The Medicine Cabinet: Ask the Harvard Experts
By Howard LeWine, M.D.
Q: I have spring allergies. Every year I think they won’t be too bad. In reality, it’s awful and I have a hard time getting ahead of the symptoms. Suggestions?
A: Don’t wait until you get the runny, stuffy nose and itchy eyes. Get started on treatment now, before the spring allergy season kicks in.
People with spring allergies are usually affected by pollen from birch, elm, maple, oak or poplar trees, depending on where you live. When pollen floats through the air and reaches the nose, the body sometimes overreacts.
Mast cells in the lining of the nose mistake the harmless tree particles for dangerous invaders. They summon help by releasing chemicals such as histamine and tryptase, which then recruit more immune system cells to the battle.
Instead of allowing the body to conduct an unnecessary fight against pollen, you can turn off your defense system with medications. But it’s best to do so before those allergens arrive. This is partly because some drugs take a few weeks to become fully effective.
It’s also because the reaction to even a few allergens has a snowball effect. Once the reaction starts, it’s hard to stop. More inflammatory cells are recruited to the nose and sinuses, symptoms become more severe, and it’s difficult to treat them. Instead, it’s better to block the reaction before it begins to prevent symptoms or at least lessen their severity.
The best medication to start in advance is a corticosteroid nasal spray, such as mometasone furoate (Nasonex) or fluticasone propionate (Flonase). Some of these sprays are now available over the counter. They more effectively counteract symptoms of allergies than other types of drugs.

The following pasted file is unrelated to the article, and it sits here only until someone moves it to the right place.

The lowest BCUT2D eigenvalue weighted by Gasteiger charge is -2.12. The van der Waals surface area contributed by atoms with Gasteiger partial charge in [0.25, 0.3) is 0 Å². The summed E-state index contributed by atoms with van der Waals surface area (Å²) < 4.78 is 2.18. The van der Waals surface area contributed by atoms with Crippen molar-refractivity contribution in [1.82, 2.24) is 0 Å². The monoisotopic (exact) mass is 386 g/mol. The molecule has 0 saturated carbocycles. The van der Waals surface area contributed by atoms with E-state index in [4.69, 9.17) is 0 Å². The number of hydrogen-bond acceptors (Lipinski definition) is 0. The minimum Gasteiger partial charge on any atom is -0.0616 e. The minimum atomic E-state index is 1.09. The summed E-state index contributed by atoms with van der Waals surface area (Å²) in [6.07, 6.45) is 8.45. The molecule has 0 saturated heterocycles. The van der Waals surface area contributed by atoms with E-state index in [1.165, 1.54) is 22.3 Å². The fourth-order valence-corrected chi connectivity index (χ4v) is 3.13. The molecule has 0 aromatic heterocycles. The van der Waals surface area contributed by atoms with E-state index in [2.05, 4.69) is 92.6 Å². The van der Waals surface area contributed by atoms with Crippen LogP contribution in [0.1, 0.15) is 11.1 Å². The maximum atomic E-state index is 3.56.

It takes a month of a corticosteroid spray for mast cells to feel the full impact and to turn off inflammatory chemicals. So ideally you want to start three to four weeks before you usually get your symptoms. And then use the spray every day while allergy season lasts.
Another medication that can be taken in advance of anticipated symptoms is an antihistamine. Several non-sedating pills are available without prescription. Also you could use a prescription antihistamine spray. But if you also have eye symptoms, you may need antihistamine eye drops as well.
Don’t forget about drug-free ways to avoid allergens, such as keeping air conditioning and heating filters and vents clean, keeping windows closed, wearing a mask for outdoor yard work, and avoiding going outside when pollen levels are highest.
(Howard LeWine, M.D. is an internist at Brigham and Women’s Hospital in Boston and assistant professor at Harvard Medical School. For additional consumer health information, please visit www.health.harvard.edu.)